Philip Mauro was born in St Louis, Missouri on 7 January 1859. He was the son of Charles George Mauro, a lawyer, and Charlotte Emmeline “Clementina” Davis, both natives of Washington, DC.
Raised in St Louis with his siblings, Mauro relocated to Washington, DC where he studied law. Later a well-known Evangelical Christian writer, orator and attorney, one of his most famous legal cases was in 1925 when he prepared briefs for the Scopes Trial, in which a high school teacher was accused of breaching Tennessee state laws by teaching evolution. Mauro was an ardent creationist and prior to the Scopes case had authored an anti-evolution book entitled Evolution at the Bar.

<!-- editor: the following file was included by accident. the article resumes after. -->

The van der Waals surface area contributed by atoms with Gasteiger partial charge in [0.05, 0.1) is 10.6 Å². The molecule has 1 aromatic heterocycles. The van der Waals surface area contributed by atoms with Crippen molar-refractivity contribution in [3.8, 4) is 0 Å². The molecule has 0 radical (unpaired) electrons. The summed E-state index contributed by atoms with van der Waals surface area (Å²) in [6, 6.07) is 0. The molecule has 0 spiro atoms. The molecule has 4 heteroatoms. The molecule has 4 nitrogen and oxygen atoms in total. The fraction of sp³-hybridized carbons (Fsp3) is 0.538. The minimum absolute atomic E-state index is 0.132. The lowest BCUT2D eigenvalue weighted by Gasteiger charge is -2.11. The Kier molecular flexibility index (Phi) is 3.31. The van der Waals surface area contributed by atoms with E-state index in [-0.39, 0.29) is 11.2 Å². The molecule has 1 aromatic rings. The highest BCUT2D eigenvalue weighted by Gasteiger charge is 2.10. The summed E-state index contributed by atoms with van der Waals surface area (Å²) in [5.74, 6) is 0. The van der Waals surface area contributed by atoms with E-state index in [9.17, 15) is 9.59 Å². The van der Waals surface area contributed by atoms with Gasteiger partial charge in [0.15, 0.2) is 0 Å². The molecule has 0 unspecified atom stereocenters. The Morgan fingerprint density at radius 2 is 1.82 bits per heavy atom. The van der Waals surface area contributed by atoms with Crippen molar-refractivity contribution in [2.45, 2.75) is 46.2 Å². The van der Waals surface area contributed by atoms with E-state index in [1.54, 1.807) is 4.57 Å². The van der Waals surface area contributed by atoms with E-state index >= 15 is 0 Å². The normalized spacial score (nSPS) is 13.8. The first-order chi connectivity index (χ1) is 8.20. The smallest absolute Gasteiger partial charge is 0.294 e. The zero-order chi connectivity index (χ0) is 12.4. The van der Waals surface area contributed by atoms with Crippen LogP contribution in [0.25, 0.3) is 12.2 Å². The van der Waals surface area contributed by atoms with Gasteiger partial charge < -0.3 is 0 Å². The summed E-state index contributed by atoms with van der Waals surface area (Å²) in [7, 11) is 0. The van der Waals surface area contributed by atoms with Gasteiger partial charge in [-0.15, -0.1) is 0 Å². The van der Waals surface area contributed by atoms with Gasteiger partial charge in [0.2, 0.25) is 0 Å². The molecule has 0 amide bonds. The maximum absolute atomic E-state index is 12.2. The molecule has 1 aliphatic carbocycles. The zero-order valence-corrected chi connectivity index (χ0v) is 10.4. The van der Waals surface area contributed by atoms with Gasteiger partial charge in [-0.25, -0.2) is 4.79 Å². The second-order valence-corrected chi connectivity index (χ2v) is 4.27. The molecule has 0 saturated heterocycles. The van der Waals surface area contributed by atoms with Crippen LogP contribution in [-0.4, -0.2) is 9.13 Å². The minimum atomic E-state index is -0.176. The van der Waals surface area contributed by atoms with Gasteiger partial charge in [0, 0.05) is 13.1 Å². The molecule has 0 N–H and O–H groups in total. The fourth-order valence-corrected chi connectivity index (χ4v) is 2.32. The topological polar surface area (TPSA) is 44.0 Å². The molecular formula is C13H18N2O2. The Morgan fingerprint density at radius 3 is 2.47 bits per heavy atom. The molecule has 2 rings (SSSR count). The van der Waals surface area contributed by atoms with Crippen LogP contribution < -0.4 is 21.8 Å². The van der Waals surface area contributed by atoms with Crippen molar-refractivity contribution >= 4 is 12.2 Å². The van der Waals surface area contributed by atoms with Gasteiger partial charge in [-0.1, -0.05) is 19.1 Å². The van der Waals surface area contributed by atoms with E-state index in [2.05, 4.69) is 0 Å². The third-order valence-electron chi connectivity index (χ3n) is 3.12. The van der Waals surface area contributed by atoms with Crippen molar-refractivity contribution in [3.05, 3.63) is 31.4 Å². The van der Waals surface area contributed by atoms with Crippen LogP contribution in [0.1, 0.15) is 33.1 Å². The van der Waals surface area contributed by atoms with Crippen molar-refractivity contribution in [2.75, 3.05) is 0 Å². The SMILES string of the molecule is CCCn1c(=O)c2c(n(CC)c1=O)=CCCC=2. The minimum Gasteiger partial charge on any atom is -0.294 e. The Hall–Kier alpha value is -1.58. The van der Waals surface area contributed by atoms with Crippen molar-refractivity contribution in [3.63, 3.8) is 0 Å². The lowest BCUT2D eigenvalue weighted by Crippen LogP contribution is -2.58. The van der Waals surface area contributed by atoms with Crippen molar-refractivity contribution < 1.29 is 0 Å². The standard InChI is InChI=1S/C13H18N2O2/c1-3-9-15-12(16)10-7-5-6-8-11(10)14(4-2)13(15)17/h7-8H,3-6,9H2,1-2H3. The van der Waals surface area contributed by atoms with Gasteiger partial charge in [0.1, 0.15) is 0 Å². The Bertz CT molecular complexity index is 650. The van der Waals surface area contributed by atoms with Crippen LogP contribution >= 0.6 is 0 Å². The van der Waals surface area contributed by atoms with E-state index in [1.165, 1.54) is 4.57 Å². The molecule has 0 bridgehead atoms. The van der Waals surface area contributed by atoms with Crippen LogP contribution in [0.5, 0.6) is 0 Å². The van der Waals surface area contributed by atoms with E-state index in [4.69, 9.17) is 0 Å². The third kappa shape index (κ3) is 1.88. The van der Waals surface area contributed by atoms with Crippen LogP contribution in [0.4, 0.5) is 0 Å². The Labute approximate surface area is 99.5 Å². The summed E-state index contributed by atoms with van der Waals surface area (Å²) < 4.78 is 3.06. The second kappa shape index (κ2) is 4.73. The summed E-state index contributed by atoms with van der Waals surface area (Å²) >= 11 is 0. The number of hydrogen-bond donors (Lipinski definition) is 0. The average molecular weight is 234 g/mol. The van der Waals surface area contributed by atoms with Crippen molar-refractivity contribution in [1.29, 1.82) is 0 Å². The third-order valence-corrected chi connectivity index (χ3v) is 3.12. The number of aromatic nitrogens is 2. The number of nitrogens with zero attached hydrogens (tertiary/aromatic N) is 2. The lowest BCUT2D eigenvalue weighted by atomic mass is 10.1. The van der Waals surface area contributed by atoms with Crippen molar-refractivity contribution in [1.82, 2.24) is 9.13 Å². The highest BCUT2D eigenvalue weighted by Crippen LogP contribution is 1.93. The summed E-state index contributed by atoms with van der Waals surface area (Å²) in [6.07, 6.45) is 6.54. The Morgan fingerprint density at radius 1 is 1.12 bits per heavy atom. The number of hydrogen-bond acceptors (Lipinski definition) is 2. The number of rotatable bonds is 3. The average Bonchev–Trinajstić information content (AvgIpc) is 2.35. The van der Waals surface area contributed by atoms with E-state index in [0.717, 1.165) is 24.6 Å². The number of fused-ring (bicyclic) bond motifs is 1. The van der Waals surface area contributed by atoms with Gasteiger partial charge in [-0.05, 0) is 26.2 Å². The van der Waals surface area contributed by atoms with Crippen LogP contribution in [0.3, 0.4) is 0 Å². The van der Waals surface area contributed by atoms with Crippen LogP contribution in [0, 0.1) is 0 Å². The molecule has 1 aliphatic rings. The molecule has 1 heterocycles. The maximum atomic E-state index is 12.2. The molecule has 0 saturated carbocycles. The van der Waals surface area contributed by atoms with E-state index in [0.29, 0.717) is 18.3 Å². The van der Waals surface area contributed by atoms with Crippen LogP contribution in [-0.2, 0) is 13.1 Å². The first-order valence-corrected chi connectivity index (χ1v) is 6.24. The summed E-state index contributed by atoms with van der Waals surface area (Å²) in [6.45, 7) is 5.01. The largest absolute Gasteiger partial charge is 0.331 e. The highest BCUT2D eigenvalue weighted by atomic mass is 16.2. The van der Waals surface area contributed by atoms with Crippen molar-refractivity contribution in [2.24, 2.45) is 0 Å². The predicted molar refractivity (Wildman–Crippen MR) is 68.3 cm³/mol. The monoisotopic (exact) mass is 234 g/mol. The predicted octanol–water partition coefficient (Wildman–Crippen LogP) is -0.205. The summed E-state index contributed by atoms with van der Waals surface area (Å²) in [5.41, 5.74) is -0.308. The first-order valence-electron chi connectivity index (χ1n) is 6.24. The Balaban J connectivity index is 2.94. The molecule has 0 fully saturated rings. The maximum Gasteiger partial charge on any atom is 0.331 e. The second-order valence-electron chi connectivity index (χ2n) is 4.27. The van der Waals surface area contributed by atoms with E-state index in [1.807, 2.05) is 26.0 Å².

He married in June 1881 to Emily Johnston Rockwood (b. 1858), a native of Boston; they had two daughters, Margaret and Isabel and made their home in the US capital.
In April 1912 Mauro and his daughter Margaret were first cabin passengers aboard the Carpathia when that ship rescued the survivors of the Titanic disaster. They continued on to Europe after the survivors had been landed in New York and wrote of his experiences whilst vacationing in Italy.
Widowed in August 1917, Mauro was remarried in 1930 to Virginia-born Frances Perry (b. 1881), a secretary, and the couple made their home in Culpeper, Virginia.
Philip Mauro died aged 93 from heart failure and senility in Staunton, Virginia on 7 April 1952. He was buried in the Masonic Cemetery in Culpeper.